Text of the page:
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Eskrima: Filipino Martial Art
     

Eskrima: Filipino Martial Art

5.0 1
by Krishna Godhania
 

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The history, evolution, and essential principles and concepts of the Filipino martial art
 

Eskrima, also known as Arnis or Kali, is the indigenous martial art of the Philippine Islands and this fascinating book explains why Eskrima uses training weapons, such as rattan sticks and daggers, from the earliest stages, alongside unarmed techniques.

Overview

The history, evolution, and essential principles and concepts of the Filipino martial art
 

Eskrima, also known as Arnis or Kali, is the indigenous martial art of the Philippine Islands and this fascinating book explains why Eskrima uses training weapons, such as rattan sticks and daggers, from the earliest stages, alongside unarmed techniques. Dynamic and flexible, with a wide range of training methods, the technique can be practiced by students of all ages and levels of fitness. Well-known and respected as a highly practical weapons-based system, Eskrima is practiced worldwide by civilians, law enforcement personnel, and special units within the military. These training methods have been found particularly effective at increasing coordination and reflexes, providing a fast track to developing the qualities needed for practical self-defense. The instructional section of the book illustrates how the Eskrima martial artist is able to succeed in a wide range of combat situaions involving fighting with both weapons and open hands. Techniques, two person flow drills, self-defense applications, training with specialized equipment, and the philosophy of the art are all covered in depth.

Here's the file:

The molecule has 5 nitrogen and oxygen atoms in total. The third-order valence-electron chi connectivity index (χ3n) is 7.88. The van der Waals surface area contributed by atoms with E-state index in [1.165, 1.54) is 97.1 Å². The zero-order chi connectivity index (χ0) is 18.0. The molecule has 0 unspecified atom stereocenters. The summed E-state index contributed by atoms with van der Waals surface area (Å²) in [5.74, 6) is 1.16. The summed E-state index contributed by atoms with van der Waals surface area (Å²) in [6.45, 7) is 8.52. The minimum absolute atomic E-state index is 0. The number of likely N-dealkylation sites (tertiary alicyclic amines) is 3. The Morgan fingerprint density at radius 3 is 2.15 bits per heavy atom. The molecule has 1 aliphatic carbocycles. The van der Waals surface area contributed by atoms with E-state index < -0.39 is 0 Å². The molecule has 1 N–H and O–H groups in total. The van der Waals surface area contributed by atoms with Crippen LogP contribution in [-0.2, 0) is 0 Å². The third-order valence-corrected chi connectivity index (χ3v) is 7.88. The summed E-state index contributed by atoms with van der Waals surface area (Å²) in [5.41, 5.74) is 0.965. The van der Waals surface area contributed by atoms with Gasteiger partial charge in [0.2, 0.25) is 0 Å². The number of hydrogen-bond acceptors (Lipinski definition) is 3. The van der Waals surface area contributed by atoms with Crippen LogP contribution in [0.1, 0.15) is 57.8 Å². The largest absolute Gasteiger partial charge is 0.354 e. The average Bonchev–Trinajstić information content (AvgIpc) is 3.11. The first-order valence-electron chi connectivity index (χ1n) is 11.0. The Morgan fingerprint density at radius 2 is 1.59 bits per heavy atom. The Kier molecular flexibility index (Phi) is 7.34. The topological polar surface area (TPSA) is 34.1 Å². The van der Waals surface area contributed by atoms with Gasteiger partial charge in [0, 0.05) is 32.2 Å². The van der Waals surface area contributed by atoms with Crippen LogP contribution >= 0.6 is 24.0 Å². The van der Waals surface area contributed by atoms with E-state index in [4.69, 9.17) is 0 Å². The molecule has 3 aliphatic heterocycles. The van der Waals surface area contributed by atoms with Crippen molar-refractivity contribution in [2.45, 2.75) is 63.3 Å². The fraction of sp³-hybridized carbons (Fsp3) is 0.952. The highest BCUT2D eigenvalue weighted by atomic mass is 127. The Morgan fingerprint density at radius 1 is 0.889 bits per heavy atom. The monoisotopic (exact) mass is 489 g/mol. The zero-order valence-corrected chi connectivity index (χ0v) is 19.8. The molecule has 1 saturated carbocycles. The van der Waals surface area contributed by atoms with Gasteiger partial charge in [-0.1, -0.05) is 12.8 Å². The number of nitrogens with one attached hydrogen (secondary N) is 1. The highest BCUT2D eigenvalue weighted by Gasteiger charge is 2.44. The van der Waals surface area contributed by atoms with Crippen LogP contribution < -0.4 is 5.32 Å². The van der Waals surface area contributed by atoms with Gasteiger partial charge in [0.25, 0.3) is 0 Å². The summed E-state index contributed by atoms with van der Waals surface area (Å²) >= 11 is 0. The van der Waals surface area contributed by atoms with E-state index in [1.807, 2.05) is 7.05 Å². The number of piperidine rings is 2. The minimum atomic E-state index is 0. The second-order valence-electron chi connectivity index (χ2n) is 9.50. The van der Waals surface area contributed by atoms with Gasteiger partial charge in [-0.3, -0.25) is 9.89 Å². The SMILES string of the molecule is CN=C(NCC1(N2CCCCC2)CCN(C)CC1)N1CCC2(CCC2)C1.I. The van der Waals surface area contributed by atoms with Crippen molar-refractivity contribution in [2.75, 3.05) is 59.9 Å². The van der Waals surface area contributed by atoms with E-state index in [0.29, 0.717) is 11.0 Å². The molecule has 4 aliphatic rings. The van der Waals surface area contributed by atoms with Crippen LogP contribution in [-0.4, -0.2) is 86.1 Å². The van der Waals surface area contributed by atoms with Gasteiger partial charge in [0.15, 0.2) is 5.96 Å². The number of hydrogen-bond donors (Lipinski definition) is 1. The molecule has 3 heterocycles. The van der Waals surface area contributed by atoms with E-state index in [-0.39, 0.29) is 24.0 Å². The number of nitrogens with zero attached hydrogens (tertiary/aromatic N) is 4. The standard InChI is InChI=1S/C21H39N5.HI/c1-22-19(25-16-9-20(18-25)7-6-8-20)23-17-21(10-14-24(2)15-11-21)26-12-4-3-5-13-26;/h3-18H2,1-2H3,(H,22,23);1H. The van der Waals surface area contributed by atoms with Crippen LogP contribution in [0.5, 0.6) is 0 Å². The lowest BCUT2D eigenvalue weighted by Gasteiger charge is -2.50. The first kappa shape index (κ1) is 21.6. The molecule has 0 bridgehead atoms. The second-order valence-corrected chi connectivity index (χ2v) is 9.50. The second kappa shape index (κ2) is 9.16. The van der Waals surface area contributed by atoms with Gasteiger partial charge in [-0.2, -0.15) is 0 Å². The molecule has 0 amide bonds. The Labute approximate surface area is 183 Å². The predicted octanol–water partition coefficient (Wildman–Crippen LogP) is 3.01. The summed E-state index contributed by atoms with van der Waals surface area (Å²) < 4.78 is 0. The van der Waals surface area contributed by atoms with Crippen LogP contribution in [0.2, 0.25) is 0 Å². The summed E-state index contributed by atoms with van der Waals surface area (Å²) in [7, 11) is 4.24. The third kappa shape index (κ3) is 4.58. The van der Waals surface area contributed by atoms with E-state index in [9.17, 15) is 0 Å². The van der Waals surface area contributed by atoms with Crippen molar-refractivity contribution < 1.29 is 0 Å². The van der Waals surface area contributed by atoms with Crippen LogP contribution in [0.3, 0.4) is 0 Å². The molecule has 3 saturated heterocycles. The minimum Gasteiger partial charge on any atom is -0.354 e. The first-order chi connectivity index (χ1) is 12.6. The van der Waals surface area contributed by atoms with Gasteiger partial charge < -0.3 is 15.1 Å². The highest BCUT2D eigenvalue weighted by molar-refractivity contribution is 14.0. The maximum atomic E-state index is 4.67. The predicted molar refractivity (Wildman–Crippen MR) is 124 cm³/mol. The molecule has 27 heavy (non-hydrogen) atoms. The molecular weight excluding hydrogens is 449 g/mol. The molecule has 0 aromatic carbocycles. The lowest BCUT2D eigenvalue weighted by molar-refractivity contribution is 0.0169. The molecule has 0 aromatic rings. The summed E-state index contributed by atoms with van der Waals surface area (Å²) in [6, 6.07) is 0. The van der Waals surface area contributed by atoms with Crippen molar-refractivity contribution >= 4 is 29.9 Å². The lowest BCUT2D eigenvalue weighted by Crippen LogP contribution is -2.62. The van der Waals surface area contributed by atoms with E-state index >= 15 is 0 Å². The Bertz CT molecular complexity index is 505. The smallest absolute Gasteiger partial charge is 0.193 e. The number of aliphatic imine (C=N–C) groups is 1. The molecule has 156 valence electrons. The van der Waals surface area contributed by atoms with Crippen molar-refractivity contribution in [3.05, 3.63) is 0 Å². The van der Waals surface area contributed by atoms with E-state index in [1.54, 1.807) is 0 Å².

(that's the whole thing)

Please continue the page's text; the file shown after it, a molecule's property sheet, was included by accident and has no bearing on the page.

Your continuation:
Editorial Reviews

Library Journal - BookSmack!
Flipping through this book-which details the history and techniques of the "tribal fighting art" of Eskrima-kind of freaked me out. Most martial arts I've seen seem focused on calmness and involve using someone else's aggression against them and being sort of stoic and steadfast, all in the name of self-defense. This one, however, seems seriously aggressive, and I think practitioners can most probably kick ass Rambo-style. Most photos depict author Godhania fake-beating the living crap out of various victims with weapons, sticks, knives, and bare hands. The photos also emphasize the moves and are all totally kosher, but they're all intense. He whips them, slashes them, breaks their necks, their limbs, their noses. It looks to me like hand-to-hand combat emphasizing reflexes, coordination, accuracy, and speed, something a special-forces type guy would do. Bottom line: Are you interested in trying something new? And getting damnably good at ass kicking? Then this seems awesome. Plus, like the Filipinos did in the 1500s, it's good for defeating Conquistadors. Douglas Lord, "Books for Dudes", Booksmack!, 11/4/10

Product Details

ISBN-13:
9781847971524
Publisher:
Crowood Press, Limited, The
Publication date:
07/09/2010
Pages:
176
Sales rank:
639,171
Product dimensions:
6.50(w) x 9.20(h) x 0.50(d)

Meet the Author

Krishna Godhania is an experienced martial artist who has spent the past 18 years studying Eskrima in the Philippines. He is the Eskrima technical editor and columnist for Martial Arts Illustrated magazine and he heads the Institute of Filipino Martial Arts.

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Eskrima: Filipino Martial Art 5 out of 5 based on 0 ratings. 1 reviews.
Anonymous More than 1 year ago